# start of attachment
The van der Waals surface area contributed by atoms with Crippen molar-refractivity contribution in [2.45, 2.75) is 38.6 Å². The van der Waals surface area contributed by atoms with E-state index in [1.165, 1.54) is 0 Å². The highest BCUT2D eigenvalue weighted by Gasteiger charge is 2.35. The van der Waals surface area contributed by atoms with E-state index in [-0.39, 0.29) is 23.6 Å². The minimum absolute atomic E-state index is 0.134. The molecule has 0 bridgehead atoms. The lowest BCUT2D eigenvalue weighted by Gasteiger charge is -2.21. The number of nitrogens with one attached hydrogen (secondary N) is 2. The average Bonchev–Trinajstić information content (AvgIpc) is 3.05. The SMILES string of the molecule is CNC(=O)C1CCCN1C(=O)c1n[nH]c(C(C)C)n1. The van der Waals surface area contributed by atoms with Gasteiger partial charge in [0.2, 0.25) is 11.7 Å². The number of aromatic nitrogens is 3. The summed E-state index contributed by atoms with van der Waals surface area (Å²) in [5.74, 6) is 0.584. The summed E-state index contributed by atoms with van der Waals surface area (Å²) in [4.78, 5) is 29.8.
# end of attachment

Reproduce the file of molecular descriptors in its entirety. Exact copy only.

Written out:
The van der Waals surface area contributed by atoms with Crippen molar-refractivity contribution in [2.45, 2.75) is 38.6 Å². The van der Waals surface area contributed by atoms with E-state index in [1.165, 1.54) is 0 Å². The highest BCUT2D eigenvalue weighted by Gasteiger charge is 2.35. The van der Waals surface area contributed by atoms with E-state index in [-0.39, 0.29) is 23.6 Å². The minimum absolute atomic E-state index is 0.134. The molecule has 0 bridgehead atoms. The lowest BCUT2D eigenvalue weighted by Gasteiger charge is -2.21. The number of nitrogens with one attached hydrogen (secondary N) is 2. The average Bonchev–Trinajstić information content (AvgIpc) is 3.05. The SMILES string of the molecule is CNC(=O)C1CCCN1C(=O)c1n[nH]c(C(C)C)n1. The van der Waals surface area contributed by atoms with Gasteiger partial charge in [0.2, 0.25) is 11.7 Å². The number of aromatic nitrogens is 3. The summed E-state index contributed by atoms with van der Waals surface area (Å²) in [5.74, 6) is 0.584. The summed E-state index contributed by atoms with van der Waals surface area (Å²) in [4.78, 5) is 29.8.